HOUGHTON -- The life and experiences of Lucena Brockway will be the topic of a public presentation at 6:30 p.m. on Thursday, July 28, in the East Reading Room of the J.R. Van Pelt and John and Ruanne Opie library at Michigan Tech. The presentation is part of the "Archival Speakers Series" and is free and open to the public.
Lucena Brockway was one of the first white female settlers in the Keweenaw Peninsula. Visiting historian Kathleen Warnes will discuss Lucena's pioneer experiences at a public presentation at 6:30 p.m. on July 28 in in the East Reading Room of the J.R. Van Pelt and John and Ruanne Opie library at Michigan Tech. (Photo courtesy Michigan Tech Archives)
Dr. Kathleen Warnes, an independent scholar based in Allendale, Michigan, will discuss her research into the life of Lucena Brockway, an early pioneer resident of Michigan’s Keweenaw Peninsula. A native of New York State, Lucena arrived in the Lake Superior region in 1843 with her husband Daniel Brockway as one of the first white families to settle the area. Initially living in L’Anse, where Daniel worked as a government blacksmith, the Brockways moved to Copper Harbor in 1846 and remained linked to the Keweenaw until their deaths in 1899.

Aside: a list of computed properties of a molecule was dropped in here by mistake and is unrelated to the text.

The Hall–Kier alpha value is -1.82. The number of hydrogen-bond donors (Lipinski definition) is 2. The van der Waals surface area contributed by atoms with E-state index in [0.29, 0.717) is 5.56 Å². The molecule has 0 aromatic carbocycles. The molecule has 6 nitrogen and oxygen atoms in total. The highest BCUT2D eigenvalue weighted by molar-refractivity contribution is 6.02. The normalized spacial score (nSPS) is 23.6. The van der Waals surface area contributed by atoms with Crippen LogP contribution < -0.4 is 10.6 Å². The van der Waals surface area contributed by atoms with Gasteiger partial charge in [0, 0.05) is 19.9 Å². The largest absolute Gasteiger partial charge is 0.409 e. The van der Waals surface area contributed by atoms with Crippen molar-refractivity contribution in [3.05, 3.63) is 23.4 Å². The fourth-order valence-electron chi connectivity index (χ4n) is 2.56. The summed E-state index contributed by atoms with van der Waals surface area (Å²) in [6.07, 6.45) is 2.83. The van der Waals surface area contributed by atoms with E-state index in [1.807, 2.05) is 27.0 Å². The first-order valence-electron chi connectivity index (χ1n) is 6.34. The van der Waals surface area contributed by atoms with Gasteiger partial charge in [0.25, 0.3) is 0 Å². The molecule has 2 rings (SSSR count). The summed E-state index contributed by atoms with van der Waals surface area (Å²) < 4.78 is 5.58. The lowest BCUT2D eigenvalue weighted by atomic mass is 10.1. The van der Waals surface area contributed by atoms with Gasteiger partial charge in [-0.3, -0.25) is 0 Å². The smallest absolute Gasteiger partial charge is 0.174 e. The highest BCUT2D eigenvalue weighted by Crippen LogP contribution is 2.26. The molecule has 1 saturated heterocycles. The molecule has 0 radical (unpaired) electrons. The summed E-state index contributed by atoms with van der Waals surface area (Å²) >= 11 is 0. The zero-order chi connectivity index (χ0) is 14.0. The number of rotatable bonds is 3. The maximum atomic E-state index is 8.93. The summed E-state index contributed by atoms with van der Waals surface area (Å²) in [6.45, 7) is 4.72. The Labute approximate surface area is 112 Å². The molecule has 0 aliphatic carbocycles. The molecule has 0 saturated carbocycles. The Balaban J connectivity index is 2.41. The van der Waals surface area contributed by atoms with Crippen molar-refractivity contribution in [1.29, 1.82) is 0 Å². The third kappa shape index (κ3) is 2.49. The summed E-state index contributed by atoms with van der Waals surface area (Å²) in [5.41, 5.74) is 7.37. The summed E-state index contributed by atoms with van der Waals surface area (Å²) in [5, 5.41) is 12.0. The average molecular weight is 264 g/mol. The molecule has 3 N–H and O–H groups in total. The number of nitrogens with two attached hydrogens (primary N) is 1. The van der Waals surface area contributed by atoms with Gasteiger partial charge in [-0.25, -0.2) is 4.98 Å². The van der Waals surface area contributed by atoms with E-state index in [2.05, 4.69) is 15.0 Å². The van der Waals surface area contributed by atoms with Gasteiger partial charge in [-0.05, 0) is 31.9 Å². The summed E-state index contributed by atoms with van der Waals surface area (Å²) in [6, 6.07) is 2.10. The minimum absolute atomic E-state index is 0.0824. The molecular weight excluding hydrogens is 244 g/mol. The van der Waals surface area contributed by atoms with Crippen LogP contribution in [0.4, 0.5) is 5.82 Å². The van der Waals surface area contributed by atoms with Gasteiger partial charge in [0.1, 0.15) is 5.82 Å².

Details of Lucena’s life are captured in a series of personal diaries, photographs, and family and business papers preserved at the Michigan Tech Archives. As her children matured and left home, and as her husband spent more and more time at his various business ventures, Lucena found herself increasingly isolated and alone. Brockway’s diaries document her daily activities and struggles, pointing out the type of independent character required of women along the copper mining frontier.
Lucena and Daniel Brockway on the porch of their home in 1898. (Photo courtesy Michigan Tech Archives)
Warnes’s research is supported by a Michigan Tech Archives travel grant, with funding provided by the Friends of the Van Pelt Library. Since 1998, the Michigan Tech Archives Travel Grant has assisted more than 25 scholars advance their work through research in the department’s varied historical collections.
For more information on the July 28 presentation, call the Michigan Tech Archives at 487-2505, e-mail email@example.com, or click here.